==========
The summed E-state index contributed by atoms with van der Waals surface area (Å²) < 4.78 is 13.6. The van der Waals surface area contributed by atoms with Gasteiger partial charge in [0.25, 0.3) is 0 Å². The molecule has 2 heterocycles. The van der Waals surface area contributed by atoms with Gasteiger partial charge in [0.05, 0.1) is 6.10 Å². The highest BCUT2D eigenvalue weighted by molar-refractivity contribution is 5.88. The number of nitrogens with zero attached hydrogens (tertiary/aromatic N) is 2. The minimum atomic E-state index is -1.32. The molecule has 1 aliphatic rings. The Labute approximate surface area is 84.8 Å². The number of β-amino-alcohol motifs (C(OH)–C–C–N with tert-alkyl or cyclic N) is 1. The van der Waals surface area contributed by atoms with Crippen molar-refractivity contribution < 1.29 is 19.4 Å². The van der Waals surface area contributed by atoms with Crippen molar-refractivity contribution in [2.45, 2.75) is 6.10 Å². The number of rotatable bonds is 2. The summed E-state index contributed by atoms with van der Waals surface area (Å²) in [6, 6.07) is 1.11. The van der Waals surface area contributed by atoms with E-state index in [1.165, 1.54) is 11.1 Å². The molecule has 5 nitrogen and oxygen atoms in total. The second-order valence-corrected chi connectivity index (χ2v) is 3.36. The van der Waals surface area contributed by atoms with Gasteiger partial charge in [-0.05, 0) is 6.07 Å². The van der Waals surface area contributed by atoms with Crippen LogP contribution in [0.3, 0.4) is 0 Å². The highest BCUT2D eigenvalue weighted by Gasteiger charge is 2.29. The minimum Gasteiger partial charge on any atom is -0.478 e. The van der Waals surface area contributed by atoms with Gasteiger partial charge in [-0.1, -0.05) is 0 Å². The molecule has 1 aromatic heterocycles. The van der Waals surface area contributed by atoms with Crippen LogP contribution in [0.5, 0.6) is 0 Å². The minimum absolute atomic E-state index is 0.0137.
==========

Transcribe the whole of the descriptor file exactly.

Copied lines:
The summed E-state index contributed by atoms with van der Waals surface area (Å²) < 4.78 is 13.6. The van der Waals surface area contributed by atoms with Gasteiger partial charge in [0.25, 0.3) is 0 Å². The molecule has 2 heterocycles. The van der Waals surface area contributed by atoms with Gasteiger partial charge in [0.05, 0.1) is 6.10 Å². The highest BCUT2D eigenvalue weighted by molar-refractivity contribution is 5.88. The number of nitrogens with zero attached hydrogens (tertiary/aromatic N) is 2. The minimum atomic E-state index is -1.32. The molecule has 1 aliphatic rings. The Labute approximate surface area is 84.8 Å². The number of β-amino-alcohol motifs (C(OH)–C–C–N with tert-alkyl or cyclic N) is 1. The van der Waals surface area contributed by atoms with Crippen molar-refractivity contribution < 1.29 is 19.4 Å². The van der Waals surface area contributed by atoms with Crippen molar-refractivity contribution in [2.45, 2.75) is 6.10 Å². The number of rotatable bonds is 2. The summed E-state index contributed by atoms with van der Waals surface area (Å²) in [6, 6.07) is 1.11. The van der Waals surface area contributed by atoms with E-state index in [1.165, 1.54) is 11.1 Å². The molecule has 5 nitrogen and oxygen atoms in total. The second-order valence-corrected chi connectivity index (χ2v) is 3.36. The van der Waals surface area contributed by atoms with Gasteiger partial charge in [-0.05, 0) is 6.07 Å². The van der Waals surface area contributed by atoms with Crippen LogP contribution in [0.3, 0.4) is 0 Å². The highest BCUT2D eigenvalue weighted by Gasteiger charge is 2.29. The minimum Gasteiger partial charge on any atom is -0.478 e. The van der Waals surface area contributed by atoms with Gasteiger partial charge in [-0.1, -0.05) is 0 Å². The molecule has 1 aromatic heterocycles. The van der Waals surface area contributed by atoms with Crippen LogP contribution in [0.5, 0.6) is 0 Å². The minimum absolute atomic E-state index is 0.0137.